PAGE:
Resi Get Started UX Redesign

October 2020 - December 2020

My Roles:

  • UX Design
  • Prototyping
  • User Research and Testing
  • Web Design

The Client:

Full-Time Role at Resi Media LLC

The Client

Resi is a streaming provider that offers world class streaming with zero buffering or packet loss. They mainly serve churches and houses of worship, but have begun to grow into the corporate and event-streaming industries more and more everyday.

The Problem

Resi's flow for getting a new customer started from their website was struggling to convert. Users would get about halfway through the flow before abandoning, as they often times did not seem to understand what each product was or if the option was 'right for them'. The most important part of the funnel is making sure users understand they will be able to use Resi's product for their use case, which on launch was never brought into the design of the screens during the first half of the flow. User abandonment rates on launch  were simply unacceptable, and something had to be done about it. Discovering what the actual problem is for users was the first step.

Heat map shows most clicks are not on the correct buttons that take users further into the flow, they are instead targeting educational resources that take users out of the flow.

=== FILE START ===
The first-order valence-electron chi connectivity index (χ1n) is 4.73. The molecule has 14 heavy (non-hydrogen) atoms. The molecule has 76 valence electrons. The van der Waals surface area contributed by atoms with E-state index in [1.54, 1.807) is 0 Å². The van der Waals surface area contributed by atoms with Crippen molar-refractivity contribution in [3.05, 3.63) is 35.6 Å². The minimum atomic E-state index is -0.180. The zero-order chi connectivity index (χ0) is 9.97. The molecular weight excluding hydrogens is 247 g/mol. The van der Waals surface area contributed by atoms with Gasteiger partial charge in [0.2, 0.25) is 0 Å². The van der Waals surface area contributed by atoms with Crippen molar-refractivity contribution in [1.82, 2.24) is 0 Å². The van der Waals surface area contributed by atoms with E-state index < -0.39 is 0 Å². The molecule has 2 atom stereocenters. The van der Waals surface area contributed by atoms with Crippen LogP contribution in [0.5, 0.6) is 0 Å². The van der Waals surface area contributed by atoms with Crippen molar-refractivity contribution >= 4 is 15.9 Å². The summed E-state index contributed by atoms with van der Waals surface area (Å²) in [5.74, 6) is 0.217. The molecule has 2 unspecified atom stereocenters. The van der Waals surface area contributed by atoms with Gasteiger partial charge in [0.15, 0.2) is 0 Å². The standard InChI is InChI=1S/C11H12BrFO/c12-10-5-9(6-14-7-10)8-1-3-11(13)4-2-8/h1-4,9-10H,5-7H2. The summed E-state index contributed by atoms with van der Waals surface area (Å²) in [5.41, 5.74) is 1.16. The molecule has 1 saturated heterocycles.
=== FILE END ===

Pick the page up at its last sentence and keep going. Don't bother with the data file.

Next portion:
User Research

We developed 4 user personas based on Resi's current customer demographics. Chris, the high-budget large church broadcast director who wants the best of the best regardless of price. David, the pastor of a small-medium sized church simply looking for a better stream for a low cost. Jake, the medium sized church tech guy who often times balances multiple jobs at once, who is mainly looking for something that simplifies his life. And Sara, the event coordinator for a large event company who has plenty of money to spend but isn't familiar with much of the terminology or hardware offered by Resi.

We identified 4 users that fit closely within these personas, and I facilitated a user journey session for each to find out where the main pain points where and identify any areas of opportunity to improve the user's experience at any point from start to finish.

Our user journey map revealed new pain points and also some opportunities. The main pain points were lack of information, the lack of costs being transparent, and a misunderstanding of which product makes the most sense for each user. The areas of opportunity were pretty clear as well; we could have videos on the product pages, a comparison video to explain each product's use cases, and custom tailored language for different industries on early screens.

Proposed Solution

Once we identified the pain points, we put them on paper to discover a solution. The problem that was identified to us during our user journey session review, was that we did not provide enough information on each product and did not show use cases during the get started flow. I didn't really expect lack of information to have been the problem. so this came as a bit of a surprise to me. I proposed a solution of adding product videos on each product selection page, and a comparison button that would show users a quick video comparison between each product, with use case explanations included in the video as well. The key is creating video content for users to digest the information easily, as well as the large comparison tables we were using before (for our "Chris" users).